In an efficient market, it really doesn’t matter which stock you buy or when you buy it, because the market always prices it correctly. In other words, there is no opportunity for an investor to buy undervalued securities.

To illustrate this point, suppose a stock is trading at $100 and it announces a good news that could double its value in next one year. Effcient Market theorists will say, the stock price will automatically and immediately adjust itself to the value at which it will give you market returns. That is, if market returns were 10% the stock price will become $181.82 to give you that exact return by the end of the year. Therefore it is impossible to capitalize on any information.

Except, for this to happen, there should be a universal access to an agreed upon, high-speed pricing mechanism among all investors making buying or selling decisions without factoring in their own unique desires and emotions.

But we all know, most investors are far from rational when it comes to investing. Here are just some of the reasons why you can still find undervalued stocks to generate superior to market returns :

  1. Panic Selling: Fear of loss is a much greater driving force than greed, and hence investors often start dumping their stocks at the first sign of trouble thereby plummeting its price.
  2. Herd Mentality : It is quite common to see investors rushing to buy or sell stocks based on inadequate information or even temporary events just because someone else is buying, thereby leading to a snowballing sort of effect.
  3. Difference in valuation method : There are as many valuation techniques as there are types of investors. Therefore, the stock price doesn’t reflect the actual value of the stock in the short term.
  4. Unnoticed Or Overlooked stocks. Some stocks do not garner investors’ attention as others do. It is not technically feasible for financial news sites to cover every singe stock under heaven with equal frequency. Hence, there is a fair chance that some of them might escape the eyes of analysts and hence may be undervalued. This is especially true of non-glamorous, small cap or foreign companies.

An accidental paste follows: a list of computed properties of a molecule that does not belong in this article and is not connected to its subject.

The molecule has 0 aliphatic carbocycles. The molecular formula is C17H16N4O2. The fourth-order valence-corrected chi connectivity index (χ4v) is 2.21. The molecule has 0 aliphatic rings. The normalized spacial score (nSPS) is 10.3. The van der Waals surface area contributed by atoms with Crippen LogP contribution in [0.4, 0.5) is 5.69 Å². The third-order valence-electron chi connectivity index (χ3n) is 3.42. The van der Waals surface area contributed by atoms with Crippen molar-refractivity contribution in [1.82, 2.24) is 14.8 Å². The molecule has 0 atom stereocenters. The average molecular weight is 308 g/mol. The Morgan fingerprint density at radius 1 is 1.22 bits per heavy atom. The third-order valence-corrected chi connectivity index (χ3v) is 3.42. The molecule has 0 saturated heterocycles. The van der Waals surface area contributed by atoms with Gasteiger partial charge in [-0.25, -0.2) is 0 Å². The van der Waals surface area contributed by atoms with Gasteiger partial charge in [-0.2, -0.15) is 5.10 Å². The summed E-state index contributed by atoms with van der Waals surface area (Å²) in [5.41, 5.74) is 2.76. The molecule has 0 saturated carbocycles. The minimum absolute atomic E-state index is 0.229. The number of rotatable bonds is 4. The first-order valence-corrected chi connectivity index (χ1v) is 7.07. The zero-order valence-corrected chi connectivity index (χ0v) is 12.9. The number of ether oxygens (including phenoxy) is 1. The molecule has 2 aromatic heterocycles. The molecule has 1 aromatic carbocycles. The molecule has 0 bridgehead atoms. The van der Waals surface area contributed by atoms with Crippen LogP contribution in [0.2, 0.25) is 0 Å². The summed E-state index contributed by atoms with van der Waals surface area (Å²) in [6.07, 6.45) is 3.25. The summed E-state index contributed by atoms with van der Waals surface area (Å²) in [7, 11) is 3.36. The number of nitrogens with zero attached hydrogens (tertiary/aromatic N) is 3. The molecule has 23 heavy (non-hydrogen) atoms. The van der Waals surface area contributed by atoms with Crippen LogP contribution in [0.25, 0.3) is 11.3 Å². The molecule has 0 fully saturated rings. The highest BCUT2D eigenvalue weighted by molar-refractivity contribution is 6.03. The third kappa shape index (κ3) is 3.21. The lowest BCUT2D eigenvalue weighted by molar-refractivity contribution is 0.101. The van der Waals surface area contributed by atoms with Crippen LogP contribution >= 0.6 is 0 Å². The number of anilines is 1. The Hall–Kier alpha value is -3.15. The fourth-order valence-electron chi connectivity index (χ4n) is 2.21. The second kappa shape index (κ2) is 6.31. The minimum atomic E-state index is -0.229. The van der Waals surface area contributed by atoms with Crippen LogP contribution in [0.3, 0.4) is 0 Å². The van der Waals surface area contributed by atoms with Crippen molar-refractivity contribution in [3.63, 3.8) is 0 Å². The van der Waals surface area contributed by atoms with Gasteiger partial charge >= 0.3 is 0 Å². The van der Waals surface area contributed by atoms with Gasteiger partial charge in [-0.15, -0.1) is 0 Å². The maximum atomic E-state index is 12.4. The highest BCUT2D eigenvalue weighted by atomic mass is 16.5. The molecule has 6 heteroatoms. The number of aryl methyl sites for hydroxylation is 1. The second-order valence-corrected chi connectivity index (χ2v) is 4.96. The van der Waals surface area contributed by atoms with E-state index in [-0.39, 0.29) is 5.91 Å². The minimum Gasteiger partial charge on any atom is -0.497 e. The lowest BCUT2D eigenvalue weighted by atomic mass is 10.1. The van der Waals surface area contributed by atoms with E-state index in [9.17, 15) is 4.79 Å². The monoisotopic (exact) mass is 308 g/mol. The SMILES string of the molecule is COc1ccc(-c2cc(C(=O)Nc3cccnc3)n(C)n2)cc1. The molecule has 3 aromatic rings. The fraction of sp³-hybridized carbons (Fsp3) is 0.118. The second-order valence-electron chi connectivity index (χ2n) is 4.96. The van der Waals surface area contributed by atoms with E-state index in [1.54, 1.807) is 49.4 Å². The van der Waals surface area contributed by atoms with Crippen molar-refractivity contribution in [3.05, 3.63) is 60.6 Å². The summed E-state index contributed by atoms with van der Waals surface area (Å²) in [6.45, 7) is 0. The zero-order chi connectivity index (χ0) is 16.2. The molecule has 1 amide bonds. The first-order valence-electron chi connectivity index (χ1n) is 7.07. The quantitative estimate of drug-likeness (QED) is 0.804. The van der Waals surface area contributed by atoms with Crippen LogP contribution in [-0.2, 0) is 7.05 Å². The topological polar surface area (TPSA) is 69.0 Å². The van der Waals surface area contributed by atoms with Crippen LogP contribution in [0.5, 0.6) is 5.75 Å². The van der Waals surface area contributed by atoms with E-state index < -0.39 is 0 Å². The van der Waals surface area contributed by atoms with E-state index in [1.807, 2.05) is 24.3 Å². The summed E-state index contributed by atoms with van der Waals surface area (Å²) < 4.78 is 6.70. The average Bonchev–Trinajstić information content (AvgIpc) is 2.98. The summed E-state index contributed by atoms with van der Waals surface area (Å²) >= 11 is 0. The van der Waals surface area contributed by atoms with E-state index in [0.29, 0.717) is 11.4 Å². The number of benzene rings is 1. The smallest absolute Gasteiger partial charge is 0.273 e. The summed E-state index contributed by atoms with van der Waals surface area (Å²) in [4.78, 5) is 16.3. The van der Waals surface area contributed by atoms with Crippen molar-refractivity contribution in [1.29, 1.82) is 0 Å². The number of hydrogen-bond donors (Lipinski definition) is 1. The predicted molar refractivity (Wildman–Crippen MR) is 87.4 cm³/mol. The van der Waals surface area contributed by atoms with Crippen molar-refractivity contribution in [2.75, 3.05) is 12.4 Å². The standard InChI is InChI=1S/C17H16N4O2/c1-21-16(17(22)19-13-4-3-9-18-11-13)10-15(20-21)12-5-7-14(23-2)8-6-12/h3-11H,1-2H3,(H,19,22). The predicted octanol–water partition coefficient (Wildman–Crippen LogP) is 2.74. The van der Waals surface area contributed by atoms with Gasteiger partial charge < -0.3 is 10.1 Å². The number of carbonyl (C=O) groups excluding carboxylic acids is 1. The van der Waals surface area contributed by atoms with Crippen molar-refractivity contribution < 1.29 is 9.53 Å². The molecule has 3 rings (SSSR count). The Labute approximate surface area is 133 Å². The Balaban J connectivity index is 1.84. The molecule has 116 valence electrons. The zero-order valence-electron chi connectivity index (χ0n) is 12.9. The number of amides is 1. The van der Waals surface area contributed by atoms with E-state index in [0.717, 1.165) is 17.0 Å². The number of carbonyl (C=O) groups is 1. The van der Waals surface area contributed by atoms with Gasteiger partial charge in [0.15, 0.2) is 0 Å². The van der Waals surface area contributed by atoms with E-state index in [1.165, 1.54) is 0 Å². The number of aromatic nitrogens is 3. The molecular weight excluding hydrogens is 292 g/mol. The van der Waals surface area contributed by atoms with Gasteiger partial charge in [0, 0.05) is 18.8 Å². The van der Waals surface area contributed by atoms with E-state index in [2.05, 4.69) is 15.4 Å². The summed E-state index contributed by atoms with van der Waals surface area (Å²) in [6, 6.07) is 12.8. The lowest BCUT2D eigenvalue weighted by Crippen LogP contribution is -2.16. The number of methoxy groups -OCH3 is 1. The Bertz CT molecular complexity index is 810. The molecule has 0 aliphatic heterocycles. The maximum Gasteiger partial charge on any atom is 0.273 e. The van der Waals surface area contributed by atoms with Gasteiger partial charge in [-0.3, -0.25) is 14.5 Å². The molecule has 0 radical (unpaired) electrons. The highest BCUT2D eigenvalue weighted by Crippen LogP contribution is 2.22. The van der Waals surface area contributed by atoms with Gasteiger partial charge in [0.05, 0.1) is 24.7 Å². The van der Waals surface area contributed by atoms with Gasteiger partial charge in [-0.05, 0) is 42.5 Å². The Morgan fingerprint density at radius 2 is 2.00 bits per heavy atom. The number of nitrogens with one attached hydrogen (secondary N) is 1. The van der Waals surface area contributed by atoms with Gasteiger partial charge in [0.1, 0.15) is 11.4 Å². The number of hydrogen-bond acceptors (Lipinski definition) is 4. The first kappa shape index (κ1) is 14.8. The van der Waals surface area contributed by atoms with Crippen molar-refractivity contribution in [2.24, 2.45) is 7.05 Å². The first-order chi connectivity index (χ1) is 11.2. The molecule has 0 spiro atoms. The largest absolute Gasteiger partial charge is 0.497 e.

5. Market Crashes Or Bubbles : The over all economy or market crash may drag the price of even the best of the companies down to the extent where it might become significantly undervalued.
  6. Short term Problems : A company might be facing short term problems like a bad quarter or a bad deal. This may result in the market valuing it much less than it’s intrinsic value. This is often followed by a correction when the company overcomes these problems.
  7. Sector wise trend : Good trends in one sector may cause investors to shift their money from other sector, thereby driving the prices of companies in the later down.

In conclusion

The stock market is much more emotion driven than it is information driven.

This presents to those who think independently and rationally some very sound opportunities to invest in undervalued securities. The market as Graham has pointed out is a voting machine in the short term and a weighing machine in the long term. This means stocks price is driven in the short term by the stock’s popularity. Whereas in long term it is driven by it’s fundamentals i.e. how it performs as a business. Those who realize this simple truth and act accordingly are often the ones who post superior returns than the market.